Spur-like crate?


#1

Does anyone know of a stable, low-overhead, flexible crate for remotely executing commands over ssh? I’m looking for something like https://pypi.org/project/spur/

If nothing exists, I will strongly consider writing one, as I am getting tired of writing configuration scripts in python… (too many secret type errors)

Thanks in advance!


#2

I ended up writing it: https://github.com/mark-i-m/spurs

Feedback appreciated, though I might be a bit slow to respond.


#3

This is now on crates.io: https://crates.io/crates/spurs


#4

That looks like a neat little utility! Have you thought about adding things like file transfers, or is it more targeted at being a convenient programmable SSH client?


#5

I have thought about it, but haven’t had time to read the SSH API for file transfer. So far I just run scp or git clone using std::process::Command… It would also be nice to add a utility for creating a file remotely from a template or something.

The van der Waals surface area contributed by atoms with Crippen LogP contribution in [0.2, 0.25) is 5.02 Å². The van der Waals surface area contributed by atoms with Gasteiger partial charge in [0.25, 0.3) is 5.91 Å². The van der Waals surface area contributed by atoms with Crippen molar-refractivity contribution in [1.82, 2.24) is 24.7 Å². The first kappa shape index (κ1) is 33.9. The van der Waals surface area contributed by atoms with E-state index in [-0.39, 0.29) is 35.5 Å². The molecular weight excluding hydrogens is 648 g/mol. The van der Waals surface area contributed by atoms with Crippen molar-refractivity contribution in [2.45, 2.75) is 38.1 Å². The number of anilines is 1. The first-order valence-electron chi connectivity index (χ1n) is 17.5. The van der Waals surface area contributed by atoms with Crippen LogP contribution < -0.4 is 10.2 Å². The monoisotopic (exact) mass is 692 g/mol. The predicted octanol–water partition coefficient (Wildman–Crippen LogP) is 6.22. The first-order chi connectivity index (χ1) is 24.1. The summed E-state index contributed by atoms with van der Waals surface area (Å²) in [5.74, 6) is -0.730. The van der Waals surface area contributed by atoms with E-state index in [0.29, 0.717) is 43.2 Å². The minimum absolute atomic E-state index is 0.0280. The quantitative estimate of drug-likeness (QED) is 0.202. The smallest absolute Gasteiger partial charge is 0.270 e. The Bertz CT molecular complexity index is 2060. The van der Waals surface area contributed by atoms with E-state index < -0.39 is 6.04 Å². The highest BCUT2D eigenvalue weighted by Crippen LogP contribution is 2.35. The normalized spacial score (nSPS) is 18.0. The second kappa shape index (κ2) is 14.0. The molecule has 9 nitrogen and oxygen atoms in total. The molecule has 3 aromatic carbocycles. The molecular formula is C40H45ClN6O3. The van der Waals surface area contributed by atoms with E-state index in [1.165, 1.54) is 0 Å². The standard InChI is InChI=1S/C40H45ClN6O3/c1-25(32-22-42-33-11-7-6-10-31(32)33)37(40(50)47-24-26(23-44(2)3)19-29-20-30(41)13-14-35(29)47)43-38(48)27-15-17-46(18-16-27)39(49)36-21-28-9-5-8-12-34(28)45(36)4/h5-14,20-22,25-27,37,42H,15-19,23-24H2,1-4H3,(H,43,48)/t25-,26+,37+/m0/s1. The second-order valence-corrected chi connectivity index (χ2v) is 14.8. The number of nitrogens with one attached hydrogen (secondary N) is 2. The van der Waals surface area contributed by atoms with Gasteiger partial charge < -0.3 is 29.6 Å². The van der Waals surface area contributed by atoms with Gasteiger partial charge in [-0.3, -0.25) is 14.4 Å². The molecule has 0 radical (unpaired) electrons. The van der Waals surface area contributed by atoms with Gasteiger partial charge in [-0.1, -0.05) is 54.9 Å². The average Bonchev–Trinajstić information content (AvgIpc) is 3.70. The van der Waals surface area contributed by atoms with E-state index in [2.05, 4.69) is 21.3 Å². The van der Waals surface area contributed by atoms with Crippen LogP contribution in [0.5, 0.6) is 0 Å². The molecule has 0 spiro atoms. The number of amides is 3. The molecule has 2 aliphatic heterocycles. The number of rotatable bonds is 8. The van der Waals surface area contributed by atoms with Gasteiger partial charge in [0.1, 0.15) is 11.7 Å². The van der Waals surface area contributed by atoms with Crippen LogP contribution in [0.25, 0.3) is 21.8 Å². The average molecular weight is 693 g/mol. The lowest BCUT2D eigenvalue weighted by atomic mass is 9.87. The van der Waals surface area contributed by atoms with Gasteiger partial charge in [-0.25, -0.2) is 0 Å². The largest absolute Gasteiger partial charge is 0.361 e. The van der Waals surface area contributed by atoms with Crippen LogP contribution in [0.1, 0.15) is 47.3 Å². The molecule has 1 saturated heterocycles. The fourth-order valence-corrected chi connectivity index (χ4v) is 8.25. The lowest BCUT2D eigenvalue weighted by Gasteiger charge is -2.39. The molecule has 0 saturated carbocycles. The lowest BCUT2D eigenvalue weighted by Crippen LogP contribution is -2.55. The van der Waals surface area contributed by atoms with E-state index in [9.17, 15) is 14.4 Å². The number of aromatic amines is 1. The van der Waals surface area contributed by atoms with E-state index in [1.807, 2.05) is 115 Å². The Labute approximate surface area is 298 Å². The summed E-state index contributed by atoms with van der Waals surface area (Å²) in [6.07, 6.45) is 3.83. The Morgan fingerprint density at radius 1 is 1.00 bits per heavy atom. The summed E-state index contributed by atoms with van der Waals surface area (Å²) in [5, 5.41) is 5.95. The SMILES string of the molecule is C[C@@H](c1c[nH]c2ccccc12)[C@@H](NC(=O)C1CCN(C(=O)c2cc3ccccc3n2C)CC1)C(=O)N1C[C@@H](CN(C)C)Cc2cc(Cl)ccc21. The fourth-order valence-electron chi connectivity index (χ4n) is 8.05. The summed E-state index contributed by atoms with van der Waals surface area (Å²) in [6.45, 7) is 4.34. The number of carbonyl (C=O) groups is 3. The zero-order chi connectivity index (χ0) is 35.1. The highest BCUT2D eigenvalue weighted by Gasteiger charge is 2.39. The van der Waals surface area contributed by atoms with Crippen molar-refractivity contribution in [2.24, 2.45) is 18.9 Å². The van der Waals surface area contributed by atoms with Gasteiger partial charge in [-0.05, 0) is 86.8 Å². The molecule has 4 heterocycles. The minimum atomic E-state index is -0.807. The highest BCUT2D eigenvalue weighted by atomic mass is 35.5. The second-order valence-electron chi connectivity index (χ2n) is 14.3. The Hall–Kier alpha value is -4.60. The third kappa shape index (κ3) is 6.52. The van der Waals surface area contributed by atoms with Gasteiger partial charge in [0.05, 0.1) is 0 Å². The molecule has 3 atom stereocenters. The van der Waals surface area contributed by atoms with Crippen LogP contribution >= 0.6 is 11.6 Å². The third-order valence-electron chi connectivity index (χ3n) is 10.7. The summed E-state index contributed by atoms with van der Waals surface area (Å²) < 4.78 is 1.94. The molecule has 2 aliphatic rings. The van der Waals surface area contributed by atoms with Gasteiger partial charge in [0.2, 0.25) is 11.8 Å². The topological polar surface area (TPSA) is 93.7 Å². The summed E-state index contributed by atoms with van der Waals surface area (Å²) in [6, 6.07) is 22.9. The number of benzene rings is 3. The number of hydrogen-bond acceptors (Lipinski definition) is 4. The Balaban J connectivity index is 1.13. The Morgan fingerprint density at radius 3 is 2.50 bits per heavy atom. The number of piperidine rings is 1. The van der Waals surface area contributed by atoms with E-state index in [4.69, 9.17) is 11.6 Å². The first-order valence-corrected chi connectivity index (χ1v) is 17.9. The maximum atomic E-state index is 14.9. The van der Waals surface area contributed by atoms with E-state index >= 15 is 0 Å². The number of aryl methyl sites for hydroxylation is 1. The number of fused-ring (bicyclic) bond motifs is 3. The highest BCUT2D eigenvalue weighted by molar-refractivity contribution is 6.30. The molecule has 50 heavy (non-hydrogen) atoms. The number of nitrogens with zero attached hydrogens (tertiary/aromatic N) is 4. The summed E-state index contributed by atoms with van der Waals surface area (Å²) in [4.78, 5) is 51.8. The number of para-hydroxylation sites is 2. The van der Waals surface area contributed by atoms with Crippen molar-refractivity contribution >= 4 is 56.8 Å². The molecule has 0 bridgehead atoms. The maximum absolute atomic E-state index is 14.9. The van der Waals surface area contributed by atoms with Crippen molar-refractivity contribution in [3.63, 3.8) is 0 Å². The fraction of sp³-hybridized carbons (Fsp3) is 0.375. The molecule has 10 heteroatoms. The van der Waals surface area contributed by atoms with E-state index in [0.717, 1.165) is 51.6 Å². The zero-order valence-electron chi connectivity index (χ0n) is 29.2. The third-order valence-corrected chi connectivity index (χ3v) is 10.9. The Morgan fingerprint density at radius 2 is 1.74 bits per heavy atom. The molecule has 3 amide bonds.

I am running some experiments which require a lot of setup and configuration. With this library, I can just write a CLI tool that sets up and runs the experiment reproducibly. Basically it allows you to run a shell script remotely via SSH, and it allows some things that are not possible with shell, such as running some computation locally between remote commands.


#6

If you’re using std::process::Command then there’s no reason why you can’t ask ssh to [pipe stdin to a file] on the remote system. It would be pretty easy to create an io::Write implementation that automates the process and can be passed to a templating engine’s render() method.

That sounds pretty cool! It seems like you’ll also want to optimise for development time over execution, so it probably wouldn’t make sense to use something like futures to run commands and computation concurrently.

Either way, I know which library I’ll be reaching for the next time I need to do SSH stuff from Rust :wink:


#7

I believe there is also a (not-recursive) file copy function too… but I will definitely keep that in mind.

Yep, that’s exactly right! I also haven’t optimized copying and cloning values or heap allocation. For most of my workloads the overwhelming majority of time is spent on the remote, so optimizing the local side isn’t worth it.

Though it’s good that you bring that up. I intend to update the Readme to be more helpful, and that sounds like a useful thing to include.

:smile: Let me know if you have any suggestions